4.6 Assessing moulding and caput formation
The five separate bones of the fetal skull are joined together by sutures, which are quite flexible during the birth, and there are also two larger soft areas called fontanels (Figure 4.4). Movement in the sutures and fontanels allows the skull bones to overlap each other to some extent as the head is forced down the birth canal by the contractions of the uterus. The extent of overlapping of fetal skull bones is called moulding, and it can produce a pointed or flattened shape to the baby’s head when it is born (Figure 4.5).
Some baby’s skulls have a swelling called a caput in the area that was pressed against the cervix during labour and delivery (Figure 4.6); this is common even in a labour that is progressing normally. Whenever you detect moulding or caput formation in the fetal skull as the baby is moving down the birth canal, you have to be more careful in evaluating the mother for possible disproportion between her pelvic opening and the size of the baby’s head. Make sure that the pelvic opening is large enough for the baby to pass through. A small pelvis is common in women who were malnourished as children, and is a frequent cause of prolonged and obstructed labour.
A swelling on one side of the newborn’s head is a danger sign and should be referred urgently; blood or other fluid may be building up in the baby’s skull.
4.6.1 Recording moulding on the partograph
To identify moulding, first palpate the suture lines on the fetal head (look back at Figure 1.4 in the first study session of this Module) and appreciate whether the following conditions apply. The skull bones that are most likely to overlap are the parietal bones, which are joined by the sagittal suture, and have the anterior and posterior fontanels to the front and back.
- Sutures apposed: This is when adjacent skull bones are touching each other, but are not overlapping. This is called degree 1 moulding (+1).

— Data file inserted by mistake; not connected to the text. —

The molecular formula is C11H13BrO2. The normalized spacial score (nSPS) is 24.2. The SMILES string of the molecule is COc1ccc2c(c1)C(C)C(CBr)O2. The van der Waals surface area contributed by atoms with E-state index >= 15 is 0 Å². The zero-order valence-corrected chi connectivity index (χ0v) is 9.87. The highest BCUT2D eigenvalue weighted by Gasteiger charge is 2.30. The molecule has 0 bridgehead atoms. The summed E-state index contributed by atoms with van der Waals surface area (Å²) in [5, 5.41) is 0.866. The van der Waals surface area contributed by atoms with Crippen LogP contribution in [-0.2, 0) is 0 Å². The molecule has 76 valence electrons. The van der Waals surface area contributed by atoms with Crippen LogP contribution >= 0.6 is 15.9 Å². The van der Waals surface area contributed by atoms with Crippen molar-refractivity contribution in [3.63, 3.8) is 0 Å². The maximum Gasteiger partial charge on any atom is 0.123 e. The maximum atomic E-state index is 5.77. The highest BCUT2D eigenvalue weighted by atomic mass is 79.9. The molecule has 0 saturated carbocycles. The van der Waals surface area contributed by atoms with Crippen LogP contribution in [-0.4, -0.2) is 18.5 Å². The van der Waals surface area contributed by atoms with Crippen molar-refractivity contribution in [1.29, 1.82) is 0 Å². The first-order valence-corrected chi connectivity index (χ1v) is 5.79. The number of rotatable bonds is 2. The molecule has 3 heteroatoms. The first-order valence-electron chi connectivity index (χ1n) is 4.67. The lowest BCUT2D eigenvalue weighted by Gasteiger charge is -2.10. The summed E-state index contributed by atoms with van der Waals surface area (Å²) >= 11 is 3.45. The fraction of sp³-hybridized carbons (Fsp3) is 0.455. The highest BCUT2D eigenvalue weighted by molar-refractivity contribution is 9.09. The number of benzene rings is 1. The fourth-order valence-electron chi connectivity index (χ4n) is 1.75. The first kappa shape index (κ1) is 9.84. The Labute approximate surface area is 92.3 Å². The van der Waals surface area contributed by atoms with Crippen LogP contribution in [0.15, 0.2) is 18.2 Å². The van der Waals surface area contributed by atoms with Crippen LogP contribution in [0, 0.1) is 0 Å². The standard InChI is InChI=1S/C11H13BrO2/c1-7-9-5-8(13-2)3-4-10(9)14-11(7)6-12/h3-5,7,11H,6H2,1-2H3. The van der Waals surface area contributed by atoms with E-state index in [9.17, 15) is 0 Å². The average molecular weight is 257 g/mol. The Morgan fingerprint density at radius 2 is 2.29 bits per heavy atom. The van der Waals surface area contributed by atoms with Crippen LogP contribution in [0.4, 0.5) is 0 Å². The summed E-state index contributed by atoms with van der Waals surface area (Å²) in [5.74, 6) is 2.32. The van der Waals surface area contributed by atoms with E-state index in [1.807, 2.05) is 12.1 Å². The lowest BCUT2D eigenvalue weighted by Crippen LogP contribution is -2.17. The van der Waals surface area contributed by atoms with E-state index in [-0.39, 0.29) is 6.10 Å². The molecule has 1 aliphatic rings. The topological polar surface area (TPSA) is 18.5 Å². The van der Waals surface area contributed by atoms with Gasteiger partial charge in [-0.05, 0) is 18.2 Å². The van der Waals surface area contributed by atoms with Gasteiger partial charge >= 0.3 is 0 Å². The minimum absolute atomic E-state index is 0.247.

- Sutures overlapped but reducible: This is when you feel that one skull bone is overlapping another, but when you gently push the overlapped bone it goes back easily. This is called degree 2 moulding (+2).
- Sutures overlapped and not reducible: This is when you feel that one skull bone is overlapping another, but when you try to push the overlapped bone, it does not go back. This is called degree 3 moulding (+3). If you find +3 moulding with poor progress of labour, this may indicate that the labour is at increased risk of becoming obstructed.
You need to refer the mother urgently to a health facility if you identify signs of an obstructed labour. You will learn more about this in Study Session 9.
When you document the degree of moulding on the partograph, use a scale from 0 (no moulding) to +3, and write them in the row of boxes provided:
0 Bones are separated and the sutures can be felt easily.
+1 Bones are just touching each other.
+2 Bones are overlapping but can be separated easily with pressure by your finger.
+3 Bones are overlapping but cannot be separated easily with pressure by your finger.
In the partograph, there is no specific space to document caput formation. However, caput detection should be part of your assessment during each vaginal examination. Like moulding, you grade the degree of caput as 0, +1, +2 or +3. Because of its subjective nature, grading the caput as +1 or +3 simply indicates a ‘small’ and a ‘large’ caput respectively. You can document the degree of caput either on the back of the partograph, or on the mother’s health record (if you have it).
Imagine that you are assessing the degree of moulding of a fetal skull. What finding would make you refer the woman in labour most urgently, and why?
If you found +3 moulding and the labour was progressing poorly, it may mean there is uterine obstruction.